Rupert Murdoch, George Brandis, and others v The Blackfellas

 

Under the law as it is in Victoria and elsewhere, a blackfella, among others, is liable to be prosecuted for using insulting language in public, and Mr Rupert Murdoch, and others, are liable to be sued for insulting blackfellas because of their race. The federal Attorney General had been seeking to change the law, until a week or so ago. The first law is a state law, and the second law is federal. The Attorney can only seek to change the latter through his office and the federal parliament. No one has been heard to want to change the former. There has been not a murmur. Under the changes that had been sought by the Attorney, blackfellas would have remained liable for insulting language in public, but Mr Murdoch may have ceased to be liable for insulting blackfellas because of their race.

Both of the current laws would seem to be right to protect the peace even for a medieval people based on caste. They look to be inevitable for a modern people who proclaim equality and tolerance. If you can be liable for insulting language, is the case not stronger if the insulting language is racist?

What was the federal government trying to do? The Attorney, it seems, and others in positions of political pull, and who have the same ideological objective and drive, say that the second law unduly restricts what is called ‘freedom of speech’. This term has no defined legal effect. If you look at our law as a whole, the term ‘freedom of speech’ standing alone is at best a sad myth. It means even less than the ‘chilling effect’ that the press successfully invoked to persuade every state government to change all the state libel laws and make them uniformly better for the press – and uniformly worse for everyone else, except possibly the politicians who did their bidding. (As it happens, every culprit was a Labor Party government.)

The Attorney says that because it is unlawful to insult blackfellas on the ground of their race, ‘freedom of speech’ is eroded or restricted. In truth, the Attorney has been talking bullshit. I use that word in the sense used by Professor Harry G Frankfurt of Princeton University in his book On Bullshit: ‘It is just this lack of connection to a concern with truth – this indifference to how things really are – that I regard as of the essence of bullshit.’ An indifference to how things really are defines our politics in Australia precisely.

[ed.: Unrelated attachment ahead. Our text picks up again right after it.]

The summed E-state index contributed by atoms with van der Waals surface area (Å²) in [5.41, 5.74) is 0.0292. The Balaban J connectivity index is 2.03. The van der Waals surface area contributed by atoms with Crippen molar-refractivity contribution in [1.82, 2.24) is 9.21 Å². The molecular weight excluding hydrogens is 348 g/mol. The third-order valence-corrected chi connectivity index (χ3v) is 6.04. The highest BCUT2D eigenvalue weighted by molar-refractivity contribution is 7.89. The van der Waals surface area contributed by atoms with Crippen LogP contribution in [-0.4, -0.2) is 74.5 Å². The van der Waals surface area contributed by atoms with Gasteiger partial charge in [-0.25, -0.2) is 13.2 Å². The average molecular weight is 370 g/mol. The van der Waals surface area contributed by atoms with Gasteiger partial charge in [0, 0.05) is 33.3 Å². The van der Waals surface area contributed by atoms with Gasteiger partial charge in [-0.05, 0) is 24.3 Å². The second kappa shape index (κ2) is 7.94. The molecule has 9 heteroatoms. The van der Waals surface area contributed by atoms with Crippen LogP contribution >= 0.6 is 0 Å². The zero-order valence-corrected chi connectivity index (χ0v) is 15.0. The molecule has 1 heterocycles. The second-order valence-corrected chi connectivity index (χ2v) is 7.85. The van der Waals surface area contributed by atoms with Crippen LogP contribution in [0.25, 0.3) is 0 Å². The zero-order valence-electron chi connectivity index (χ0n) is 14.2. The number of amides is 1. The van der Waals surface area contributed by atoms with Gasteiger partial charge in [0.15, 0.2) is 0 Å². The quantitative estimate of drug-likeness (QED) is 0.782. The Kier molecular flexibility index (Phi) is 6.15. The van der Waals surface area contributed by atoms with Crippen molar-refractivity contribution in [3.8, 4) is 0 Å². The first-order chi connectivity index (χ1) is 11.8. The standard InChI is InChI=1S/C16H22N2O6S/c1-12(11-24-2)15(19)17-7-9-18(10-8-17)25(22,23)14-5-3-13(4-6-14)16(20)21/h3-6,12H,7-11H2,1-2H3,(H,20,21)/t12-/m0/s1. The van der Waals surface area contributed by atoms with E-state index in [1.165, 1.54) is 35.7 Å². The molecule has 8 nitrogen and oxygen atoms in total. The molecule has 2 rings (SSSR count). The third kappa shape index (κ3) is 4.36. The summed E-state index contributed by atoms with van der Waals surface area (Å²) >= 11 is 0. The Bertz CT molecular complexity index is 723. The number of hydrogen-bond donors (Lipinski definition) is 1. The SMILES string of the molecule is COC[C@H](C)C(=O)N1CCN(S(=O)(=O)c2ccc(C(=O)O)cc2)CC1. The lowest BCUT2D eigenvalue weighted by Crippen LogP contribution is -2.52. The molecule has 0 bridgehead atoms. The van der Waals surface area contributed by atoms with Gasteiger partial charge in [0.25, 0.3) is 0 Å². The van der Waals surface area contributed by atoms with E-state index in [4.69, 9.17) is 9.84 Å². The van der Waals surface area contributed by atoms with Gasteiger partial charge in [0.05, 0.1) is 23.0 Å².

Our law of libel makes people strictly responsible for publications that harm people by making others think less of them. If this happens in political discussion, there is no defence under an implied constitutional right unless the publisher has been reasonable or if the publisher has been shown not to be honest. The Attorney cannot ask the Commonwealth to change those laws – they are subject to state legislation or are laws made by the High Court. Those laws are part of the protection that people have against being hurt by the press.

When people talk about increasing freedom of speech, they are also talking about reducing our protection against our being hurt by the press. ‘Freedom of the press’ is curtailed by legal restraint; those restraints are there for our protection and benefit; if you increase the freedom of the press – under the label of freedom of speech – you are curtailing our rights to protection. The real issue is not about freedom of speech, but the power of the press. The first is illusory. The latter is sadly real.

If your constitution protects freedom of speech by stopping laws from interfering with it, the phrase has real content. The same phrase seems to give a kind of charge to those who cherish the patina of a university education, but who cannot hold down a real job. Otherwise it is, I am afraid, just bullshit.

Whether he knows this or not, the Attorney has been seeking to increase the power of Mr Murdoch and others in the press at the expense of the blackfellas and others who are less able to protect themselves. We ought to be very worried when politicians in power seek to make real people bend under some abstract precept that the politicians and their mates have ken a shine to. The Attorney and those who direct or sponsor him and those who are his acolytes should be ashamed of themselves. Instead, they are just sulking.

The reasoning is set out in the attached: click here FREE SPEECH

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